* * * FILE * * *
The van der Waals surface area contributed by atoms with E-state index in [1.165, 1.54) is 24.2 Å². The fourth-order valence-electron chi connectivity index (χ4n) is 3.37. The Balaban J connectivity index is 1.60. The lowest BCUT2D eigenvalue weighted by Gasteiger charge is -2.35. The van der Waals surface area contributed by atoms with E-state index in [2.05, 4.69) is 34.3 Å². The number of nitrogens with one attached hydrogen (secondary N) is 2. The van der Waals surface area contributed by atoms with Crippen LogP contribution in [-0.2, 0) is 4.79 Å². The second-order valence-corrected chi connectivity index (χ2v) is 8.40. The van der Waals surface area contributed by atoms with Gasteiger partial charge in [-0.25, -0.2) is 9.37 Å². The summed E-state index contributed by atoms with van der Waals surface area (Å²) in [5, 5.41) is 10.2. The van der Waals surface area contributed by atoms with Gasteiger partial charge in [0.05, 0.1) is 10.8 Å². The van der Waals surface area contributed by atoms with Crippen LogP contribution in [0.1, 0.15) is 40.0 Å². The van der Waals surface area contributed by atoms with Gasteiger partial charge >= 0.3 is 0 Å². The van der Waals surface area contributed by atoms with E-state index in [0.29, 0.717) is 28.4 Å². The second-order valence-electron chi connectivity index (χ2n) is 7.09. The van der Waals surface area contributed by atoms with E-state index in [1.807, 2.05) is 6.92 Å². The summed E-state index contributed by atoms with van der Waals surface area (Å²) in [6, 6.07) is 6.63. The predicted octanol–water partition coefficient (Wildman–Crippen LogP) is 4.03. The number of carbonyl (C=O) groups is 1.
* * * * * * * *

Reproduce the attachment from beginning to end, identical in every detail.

The van der Waals surface area contributed by atoms with E-state index in [1.165, 1.54) is 24.2 Å². The fourth-order valence-electron chi connectivity index (χ4n) is 3.37. The Balaban J connectivity index is 1.60. The lowest BCUT2D eigenvalue weighted by Gasteiger charge is -2.35. The van der Waals surface area contributed by atoms with E-state index in [2.05, 4.69) is 34.3 Å². The number of nitrogens with one attached hydrogen (secondary N) is 2. The van der Waals surface area contributed by atoms with Crippen LogP contribution in [-0.2, 0) is 4.79 Å². The second-order valence-corrected chi connectivity index (χ2v) is 8.40. The van der Waals surface area contributed by atoms with Gasteiger partial charge in [-0.25, -0.2) is 9.37 Å². The summed E-state index contributed by atoms with van der Waals surface area (Å²) in [5, 5.41) is 10.2. The van der Waals surface area contributed by atoms with Gasteiger partial charge in [0.05, 0.1) is 10.8 Å². The van der Waals surface area contributed by atoms with Crippen LogP contribution in [0.1, 0.15) is 40.0 Å². The van der Waals surface area contributed by atoms with Gasteiger partial charge >= 0.3 is 0 Å². The van der Waals surface area contributed by atoms with E-state index in [0.29, 0.717) is 28.4 Å². The second-order valence-electron chi connectivity index (χ2n) is 7.09. The van der Waals surface area contributed by atoms with E-state index in [1.807, 2.05) is 6.92 Å². The summed E-state index contributed by atoms with van der Waals surface area (Å²) in [6, 6.07) is 6.63. The predicted octanol–water partition coefficient (Wildman–Crippen LogP) is 4.03. The number of carbonyl (C=O) groups is 1.